Last night, we read Mark 14:1-52. I had planned to stop at verse 31, but we were both so into the story that I just kept going. Two things (apart from the young man fleeing naked at the very end – unwise choice on my part to stop there!) really caught my daughter’s attention: Judas’ decision to betray Jesus, and Jesus’ prediction that all of the disciples would desert him. All of her “why” questions fell during those parts of the story.
She didn’t know what the word “betray” meant, and it’s actually kind of hard to define for a five-year-old. We wound up with something like “pretending that you love someone, while all the time you’re planning on hurting them.” Not precisely right, I suppose, but it captures what Judas is up to. Anyway, she was perplexed and a little dismayed, I think, by the role Jesus’ friends play on the night he is arrested.
Her perplexity helped me see afresh the poignancy of Jesus’ plea in the garden: “Abba Father, all things are possible with you. Remove this cup from me.” It wasn’t just some formal request he had to lodge so we’d all get that he’s human. Everything around him is coming undone. Nothing about this is going to be okay. It’s easy to forget the deep pain and fear that must have clouded that night, living as we do on this side of the Resurrection.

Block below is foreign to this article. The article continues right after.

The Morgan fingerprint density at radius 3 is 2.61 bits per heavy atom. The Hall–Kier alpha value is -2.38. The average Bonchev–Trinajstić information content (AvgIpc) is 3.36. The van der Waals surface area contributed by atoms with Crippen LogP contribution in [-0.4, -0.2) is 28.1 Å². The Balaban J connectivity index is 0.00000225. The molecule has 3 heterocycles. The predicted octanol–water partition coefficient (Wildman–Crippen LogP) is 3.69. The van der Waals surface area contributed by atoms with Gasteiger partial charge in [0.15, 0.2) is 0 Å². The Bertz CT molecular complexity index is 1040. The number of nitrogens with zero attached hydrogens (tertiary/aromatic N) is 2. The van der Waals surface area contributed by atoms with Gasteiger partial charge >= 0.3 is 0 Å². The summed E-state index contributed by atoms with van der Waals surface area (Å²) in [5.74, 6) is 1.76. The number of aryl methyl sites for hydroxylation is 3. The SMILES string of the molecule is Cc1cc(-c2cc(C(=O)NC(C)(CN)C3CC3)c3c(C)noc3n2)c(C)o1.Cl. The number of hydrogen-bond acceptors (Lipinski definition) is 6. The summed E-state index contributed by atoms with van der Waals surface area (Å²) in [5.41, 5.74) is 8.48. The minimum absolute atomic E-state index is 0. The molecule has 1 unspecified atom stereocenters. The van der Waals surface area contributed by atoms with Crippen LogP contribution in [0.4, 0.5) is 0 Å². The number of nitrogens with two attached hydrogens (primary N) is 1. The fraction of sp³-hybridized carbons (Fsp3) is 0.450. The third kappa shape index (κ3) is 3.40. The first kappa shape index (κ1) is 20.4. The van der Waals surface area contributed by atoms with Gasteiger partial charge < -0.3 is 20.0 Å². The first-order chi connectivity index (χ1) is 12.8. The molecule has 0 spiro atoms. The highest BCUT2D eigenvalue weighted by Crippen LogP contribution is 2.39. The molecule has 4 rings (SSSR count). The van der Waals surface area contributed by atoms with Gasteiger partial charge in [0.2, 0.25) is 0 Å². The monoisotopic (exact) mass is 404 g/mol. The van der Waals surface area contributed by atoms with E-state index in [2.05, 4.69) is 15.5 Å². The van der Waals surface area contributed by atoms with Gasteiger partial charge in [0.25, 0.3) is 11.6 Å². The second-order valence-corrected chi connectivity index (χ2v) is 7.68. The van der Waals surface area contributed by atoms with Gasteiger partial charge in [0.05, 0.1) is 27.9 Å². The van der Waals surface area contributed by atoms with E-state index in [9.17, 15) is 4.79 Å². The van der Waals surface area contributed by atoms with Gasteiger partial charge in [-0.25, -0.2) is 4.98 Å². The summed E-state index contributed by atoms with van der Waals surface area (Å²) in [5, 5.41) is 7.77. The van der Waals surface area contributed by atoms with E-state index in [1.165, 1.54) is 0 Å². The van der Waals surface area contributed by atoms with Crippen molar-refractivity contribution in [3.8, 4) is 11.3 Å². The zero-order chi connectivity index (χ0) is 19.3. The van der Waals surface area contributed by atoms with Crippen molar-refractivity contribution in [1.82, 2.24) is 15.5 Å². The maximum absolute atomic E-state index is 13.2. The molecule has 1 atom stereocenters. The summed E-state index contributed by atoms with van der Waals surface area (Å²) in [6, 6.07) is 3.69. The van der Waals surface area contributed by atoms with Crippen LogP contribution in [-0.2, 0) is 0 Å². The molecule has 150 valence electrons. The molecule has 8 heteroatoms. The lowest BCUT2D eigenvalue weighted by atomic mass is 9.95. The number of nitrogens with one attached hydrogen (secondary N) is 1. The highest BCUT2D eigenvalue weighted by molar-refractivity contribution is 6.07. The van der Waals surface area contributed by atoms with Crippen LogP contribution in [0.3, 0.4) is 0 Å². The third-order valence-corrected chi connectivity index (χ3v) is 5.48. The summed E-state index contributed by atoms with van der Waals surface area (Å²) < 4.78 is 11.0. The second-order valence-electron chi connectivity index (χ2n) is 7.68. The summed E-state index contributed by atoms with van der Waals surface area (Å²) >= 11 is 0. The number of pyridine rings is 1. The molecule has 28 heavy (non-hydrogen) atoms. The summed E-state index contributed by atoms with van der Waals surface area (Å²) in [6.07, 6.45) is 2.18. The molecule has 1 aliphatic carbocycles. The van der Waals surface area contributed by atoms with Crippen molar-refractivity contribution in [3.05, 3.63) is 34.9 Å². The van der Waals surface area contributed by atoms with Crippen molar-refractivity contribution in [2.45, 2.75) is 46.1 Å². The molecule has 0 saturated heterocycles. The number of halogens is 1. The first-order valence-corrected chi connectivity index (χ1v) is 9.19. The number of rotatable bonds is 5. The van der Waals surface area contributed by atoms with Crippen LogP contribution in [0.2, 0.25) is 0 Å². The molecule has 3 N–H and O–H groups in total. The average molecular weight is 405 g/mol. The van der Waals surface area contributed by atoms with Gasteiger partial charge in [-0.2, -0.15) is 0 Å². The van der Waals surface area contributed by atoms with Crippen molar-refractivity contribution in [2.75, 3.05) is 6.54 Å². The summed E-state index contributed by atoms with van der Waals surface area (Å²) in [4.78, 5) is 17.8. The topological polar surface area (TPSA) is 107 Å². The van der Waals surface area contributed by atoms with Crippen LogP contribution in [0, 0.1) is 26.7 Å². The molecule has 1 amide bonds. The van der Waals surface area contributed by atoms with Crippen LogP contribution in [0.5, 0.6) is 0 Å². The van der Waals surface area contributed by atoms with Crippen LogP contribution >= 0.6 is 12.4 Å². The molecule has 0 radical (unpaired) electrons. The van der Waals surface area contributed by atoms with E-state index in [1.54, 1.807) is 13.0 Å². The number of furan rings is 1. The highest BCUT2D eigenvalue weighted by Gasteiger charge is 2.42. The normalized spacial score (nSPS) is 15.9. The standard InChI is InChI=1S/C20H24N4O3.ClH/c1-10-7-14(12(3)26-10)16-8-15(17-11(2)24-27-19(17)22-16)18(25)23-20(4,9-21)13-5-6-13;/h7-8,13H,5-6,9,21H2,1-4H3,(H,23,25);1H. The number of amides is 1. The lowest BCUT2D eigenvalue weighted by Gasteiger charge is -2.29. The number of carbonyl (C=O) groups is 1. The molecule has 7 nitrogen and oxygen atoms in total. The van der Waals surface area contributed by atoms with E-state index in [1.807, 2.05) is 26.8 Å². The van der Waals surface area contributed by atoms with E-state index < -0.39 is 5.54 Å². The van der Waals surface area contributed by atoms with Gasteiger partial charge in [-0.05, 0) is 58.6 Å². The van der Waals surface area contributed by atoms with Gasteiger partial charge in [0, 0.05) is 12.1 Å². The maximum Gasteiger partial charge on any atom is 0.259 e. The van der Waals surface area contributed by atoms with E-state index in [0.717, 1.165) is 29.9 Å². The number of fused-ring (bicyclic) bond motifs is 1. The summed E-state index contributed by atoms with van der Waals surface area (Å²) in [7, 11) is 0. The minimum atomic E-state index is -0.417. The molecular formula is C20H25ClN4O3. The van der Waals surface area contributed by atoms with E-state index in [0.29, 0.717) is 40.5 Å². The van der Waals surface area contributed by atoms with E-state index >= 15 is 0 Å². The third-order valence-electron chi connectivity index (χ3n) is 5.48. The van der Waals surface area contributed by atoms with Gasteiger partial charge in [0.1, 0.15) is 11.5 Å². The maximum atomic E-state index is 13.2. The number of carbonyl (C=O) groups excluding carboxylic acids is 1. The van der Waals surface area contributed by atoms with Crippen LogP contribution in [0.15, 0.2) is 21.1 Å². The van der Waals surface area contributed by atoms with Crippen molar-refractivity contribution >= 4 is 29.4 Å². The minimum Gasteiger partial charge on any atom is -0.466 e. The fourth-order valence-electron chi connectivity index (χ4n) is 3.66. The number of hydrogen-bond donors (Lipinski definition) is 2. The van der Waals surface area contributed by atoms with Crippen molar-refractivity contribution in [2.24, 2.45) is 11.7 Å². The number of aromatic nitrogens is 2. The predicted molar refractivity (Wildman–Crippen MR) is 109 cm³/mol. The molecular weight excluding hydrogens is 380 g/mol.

Anyway, it’s interesting to me that my daughter was so intrigued by the disciples’ failures. Tonight we’re going to go to our church’s Maundy Thursday service, and later read the account of the Last Supper in the Jesus Storybook Bible**. After we read about Jesus washing his disciples’ feet, I plan on talking about what Maundy Thursday means: maundatum, or commandment, is where the day gets its name. And the commandment is that we love one another as Christ has loved us (John 15:12). Hearing his commandment to love as he loves us – given as he served them, given even as he knew how deeply their love would fail him, and how he would continue to feed them and empower them to love nevertheless with his very body and blood – is one of the rich blessings of this day.
(**my only real dissatisfaction with the Big Picture Story Bible is that it doesn’t tell the story of the Lord’s Supper, which is a major theological oversight in my book. Happily, the JSB tells it in the context of the foot-washing — a great case for owning both!)